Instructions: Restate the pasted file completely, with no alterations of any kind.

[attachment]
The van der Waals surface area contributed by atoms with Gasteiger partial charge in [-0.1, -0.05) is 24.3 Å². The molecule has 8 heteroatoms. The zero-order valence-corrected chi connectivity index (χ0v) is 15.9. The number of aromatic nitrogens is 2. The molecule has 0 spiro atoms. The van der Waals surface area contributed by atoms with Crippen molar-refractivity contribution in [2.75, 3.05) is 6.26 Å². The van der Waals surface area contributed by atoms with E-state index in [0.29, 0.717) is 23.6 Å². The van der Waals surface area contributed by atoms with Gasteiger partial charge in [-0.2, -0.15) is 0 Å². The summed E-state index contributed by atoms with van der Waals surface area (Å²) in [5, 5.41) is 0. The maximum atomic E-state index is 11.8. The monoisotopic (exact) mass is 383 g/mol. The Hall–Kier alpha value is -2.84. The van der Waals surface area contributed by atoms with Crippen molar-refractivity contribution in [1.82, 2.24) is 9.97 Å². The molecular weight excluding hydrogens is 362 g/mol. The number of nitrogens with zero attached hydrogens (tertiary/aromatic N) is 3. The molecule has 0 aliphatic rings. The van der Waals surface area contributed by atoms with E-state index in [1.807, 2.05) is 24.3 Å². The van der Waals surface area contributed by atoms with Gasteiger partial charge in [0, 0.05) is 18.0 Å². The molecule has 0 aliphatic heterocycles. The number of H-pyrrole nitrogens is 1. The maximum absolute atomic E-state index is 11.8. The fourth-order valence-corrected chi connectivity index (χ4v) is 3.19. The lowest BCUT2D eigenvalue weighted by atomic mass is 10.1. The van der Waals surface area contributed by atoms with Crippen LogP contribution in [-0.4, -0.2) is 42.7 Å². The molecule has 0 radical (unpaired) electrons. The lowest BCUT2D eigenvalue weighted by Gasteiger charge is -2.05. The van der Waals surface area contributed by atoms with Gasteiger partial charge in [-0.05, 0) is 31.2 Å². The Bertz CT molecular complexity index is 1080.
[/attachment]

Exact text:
The van der Waals surface area contributed by atoms with Gasteiger partial charge in [-0.1, -0.05) is 24.3 Å². The molecule has 8 heteroatoms. The zero-order valence-corrected chi connectivity index (χ0v) is 15.9. The number of aromatic nitrogens is 2. The molecule has 0 spiro atoms. The van der Waals surface area contributed by atoms with Crippen molar-refractivity contribution in [2.75, 3.05) is 6.26 Å². The van der Waals surface area contributed by atoms with E-state index in [0.29, 0.717) is 23.6 Å². The van der Waals surface area contributed by atoms with Gasteiger partial charge in [-0.2, -0.15) is 0 Å². The summed E-state index contributed by atoms with van der Waals surface area (Å²) in [5, 5.41) is 0. The maximum atomic E-state index is 11.8. The monoisotopic (exact) mass is 383 g/mol. The Hall–Kier alpha value is -2.84. The van der Waals surface area contributed by atoms with Crippen molar-refractivity contribution in [1.82, 2.24) is 9.97 Å². The molecular weight excluding hydrogens is 362 g/mol. The number of nitrogens with zero attached hydrogens (tertiary/aromatic N) is 3. The molecule has 0 aliphatic rings. The van der Waals surface area contributed by atoms with E-state index in [1.807, 2.05) is 24.3 Å². The van der Waals surface area contributed by atoms with Gasteiger partial charge in [0, 0.05) is 18.0 Å². The molecule has 0 aliphatic heterocycles. The number of H-pyrrole nitrogens is 1. The maximum absolute atomic E-state index is 11.8. The fourth-order valence-corrected chi connectivity index (χ4v) is 3.19. The lowest BCUT2D eigenvalue weighted by atomic mass is 10.1. The van der Waals surface area contributed by atoms with Crippen LogP contribution in [-0.4, -0.2) is 42.7 Å². The molecule has 0 radical (unpaired) electrons. The lowest BCUT2D eigenvalue weighted by Gasteiger charge is -2.05. The van der Waals surface area contributed by atoms with Gasteiger partial charge in [-0.05, 0) is 31.2 Å². The Bertz CT molecular complexity index is 1080.